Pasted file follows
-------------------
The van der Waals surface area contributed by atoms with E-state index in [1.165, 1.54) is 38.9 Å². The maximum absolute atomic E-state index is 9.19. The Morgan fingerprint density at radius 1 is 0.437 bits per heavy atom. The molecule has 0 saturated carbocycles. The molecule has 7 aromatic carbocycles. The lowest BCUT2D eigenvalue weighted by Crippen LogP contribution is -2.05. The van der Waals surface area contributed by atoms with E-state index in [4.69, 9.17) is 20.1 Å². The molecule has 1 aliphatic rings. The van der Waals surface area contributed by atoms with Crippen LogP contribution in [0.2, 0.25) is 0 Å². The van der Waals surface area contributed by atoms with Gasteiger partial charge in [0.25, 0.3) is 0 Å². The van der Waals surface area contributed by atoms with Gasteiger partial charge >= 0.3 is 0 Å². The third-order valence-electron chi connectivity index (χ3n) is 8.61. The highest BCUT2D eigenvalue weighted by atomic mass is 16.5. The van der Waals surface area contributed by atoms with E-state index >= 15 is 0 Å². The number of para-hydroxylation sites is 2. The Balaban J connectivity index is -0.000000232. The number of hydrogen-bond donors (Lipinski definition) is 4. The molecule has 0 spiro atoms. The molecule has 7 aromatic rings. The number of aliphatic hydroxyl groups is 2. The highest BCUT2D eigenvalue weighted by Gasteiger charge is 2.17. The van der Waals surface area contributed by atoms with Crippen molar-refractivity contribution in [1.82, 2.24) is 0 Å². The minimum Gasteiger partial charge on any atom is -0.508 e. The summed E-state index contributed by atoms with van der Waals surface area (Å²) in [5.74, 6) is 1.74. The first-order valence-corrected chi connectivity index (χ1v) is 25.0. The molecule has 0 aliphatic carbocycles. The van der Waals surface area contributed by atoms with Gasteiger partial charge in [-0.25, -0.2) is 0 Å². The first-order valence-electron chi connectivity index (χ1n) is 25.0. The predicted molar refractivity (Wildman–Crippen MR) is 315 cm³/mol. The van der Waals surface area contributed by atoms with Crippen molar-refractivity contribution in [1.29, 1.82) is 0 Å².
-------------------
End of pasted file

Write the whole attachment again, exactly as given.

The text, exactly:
The van der Waals surface area contributed by atoms with E-state index in [1.165, 1.54) is 38.9 Å². The maximum absolute atomic E-state index is 9.19. The Morgan fingerprint density at radius 1 is 0.437 bits per heavy atom. The molecule has 0 saturated carbocycles. The molecule has 7 aromatic carbocycles. The lowest BCUT2D eigenvalue weighted by Crippen LogP contribution is -2.05. The van der Waals surface area contributed by atoms with E-state index in [4.69, 9.17) is 20.1 Å². The molecule has 1 aliphatic rings. The van der Waals surface area contributed by atoms with Crippen LogP contribution in [0.2, 0.25) is 0 Å². The van der Waals surface area contributed by atoms with Gasteiger partial charge in [0.25, 0.3) is 0 Å². The van der Waals surface area contributed by atoms with Gasteiger partial charge >= 0.3 is 0 Å². The third-order valence-electron chi connectivity index (χ3n) is 8.61. The highest BCUT2D eigenvalue weighted by atomic mass is 16.5. The van der Waals surface area contributed by atoms with E-state index >= 15 is 0 Å². The number of para-hydroxylation sites is 2. The Balaban J connectivity index is -0.000000232. The number of hydrogen-bond donors (Lipinski definition) is 4. The molecule has 0 spiro atoms. The molecule has 7 aromatic rings. The number of aliphatic hydroxyl groups is 2. The highest BCUT2D eigenvalue weighted by Gasteiger charge is 2.17. The van der Waals surface area contributed by atoms with Crippen molar-refractivity contribution in [1.82, 2.24) is 0 Å². The minimum Gasteiger partial charge on any atom is -0.508 e. The summed E-state index contributed by atoms with van der Waals surface area (Å²) in [5.74, 6) is 1.74. The first-order valence-corrected chi connectivity index (χ1v) is 25.0. The molecule has 0 aliphatic carbocycles. The van der Waals surface area contributed by atoms with Gasteiger partial charge in [-0.25, -0.2) is 0 Å². The first-order valence-electron chi connectivity index (χ1n) is 25.0. The predicted molar refractivity (Wildman–Crippen MR) is 315 cm³/mol. The van der Waals surface area contributed by atoms with Crippen molar-refractivity contribution in [1.29, 1.82) is 0 Å².